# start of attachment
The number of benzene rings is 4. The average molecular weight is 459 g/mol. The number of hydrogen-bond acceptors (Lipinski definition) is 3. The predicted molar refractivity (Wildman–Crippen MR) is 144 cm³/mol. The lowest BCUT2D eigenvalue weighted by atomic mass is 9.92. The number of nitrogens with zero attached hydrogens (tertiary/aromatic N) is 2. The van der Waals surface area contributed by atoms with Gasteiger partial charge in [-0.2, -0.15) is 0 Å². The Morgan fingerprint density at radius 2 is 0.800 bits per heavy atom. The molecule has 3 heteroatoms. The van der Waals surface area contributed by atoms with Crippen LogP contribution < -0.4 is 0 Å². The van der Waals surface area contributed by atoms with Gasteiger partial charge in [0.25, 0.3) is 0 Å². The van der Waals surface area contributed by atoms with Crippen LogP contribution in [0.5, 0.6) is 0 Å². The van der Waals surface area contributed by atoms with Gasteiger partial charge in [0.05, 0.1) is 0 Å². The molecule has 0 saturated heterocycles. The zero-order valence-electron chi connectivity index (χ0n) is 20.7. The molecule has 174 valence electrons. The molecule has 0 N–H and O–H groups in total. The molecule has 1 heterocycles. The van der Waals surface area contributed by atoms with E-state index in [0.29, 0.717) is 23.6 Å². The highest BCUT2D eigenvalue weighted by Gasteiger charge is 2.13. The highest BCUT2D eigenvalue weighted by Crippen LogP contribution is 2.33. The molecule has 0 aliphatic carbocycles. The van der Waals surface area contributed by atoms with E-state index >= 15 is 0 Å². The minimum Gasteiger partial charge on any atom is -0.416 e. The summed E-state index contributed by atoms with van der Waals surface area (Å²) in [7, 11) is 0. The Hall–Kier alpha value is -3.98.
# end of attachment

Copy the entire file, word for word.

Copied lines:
The number of benzene rings is 4. The average molecular weight is 459 g/mol. The number of hydrogen-bond acceptors (Lipinski definition) is 3. The predicted molar refractivity (Wildman–Crippen MR) is 144 cm³/mol. The lowest BCUT2D eigenvalue weighted by atomic mass is 9.92. The number of nitrogens with zero attached hydrogens (tertiary/aromatic N) is 2. The van der Waals surface area contributed by atoms with Gasteiger partial charge in [-0.2, -0.15) is 0 Å². The Morgan fingerprint density at radius 2 is 0.800 bits per heavy atom. The molecule has 3 heteroatoms. The van der Waals surface area contributed by atoms with Crippen LogP contribution < -0.4 is 0 Å². The van der Waals surface area contributed by atoms with Gasteiger partial charge in [0.25, 0.3) is 0 Å². The van der Waals surface area contributed by atoms with Crippen LogP contribution in [0.5, 0.6) is 0 Å². The van der Waals surface area contributed by atoms with Gasteiger partial charge in [0.05, 0.1) is 0 Å². The molecule has 0 saturated heterocycles. The zero-order valence-electron chi connectivity index (χ0n) is 20.7. The molecule has 174 valence electrons. The molecule has 0 N–H and O–H groups in total. The molecule has 1 heterocycles. The van der Waals surface area contributed by atoms with E-state index in [0.29, 0.717) is 23.6 Å². The highest BCUT2D eigenvalue weighted by Gasteiger charge is 2.13. The highest BCUT2D eigenvalue weighted by Crippen LogP contribution is 2.33. The molecule has 0 aliphatic carbocycles. The van der Waals surface area contributed by atoms with E-state index >= 15 is 0 Å². The minimum Gasteiger partial charge on any atom is -0.416 e. The summed E-state index contributed by atoms with van der Waals surface area (Å²) in [7, 11) is 0. The Hall–Kier alpha value is -3.98.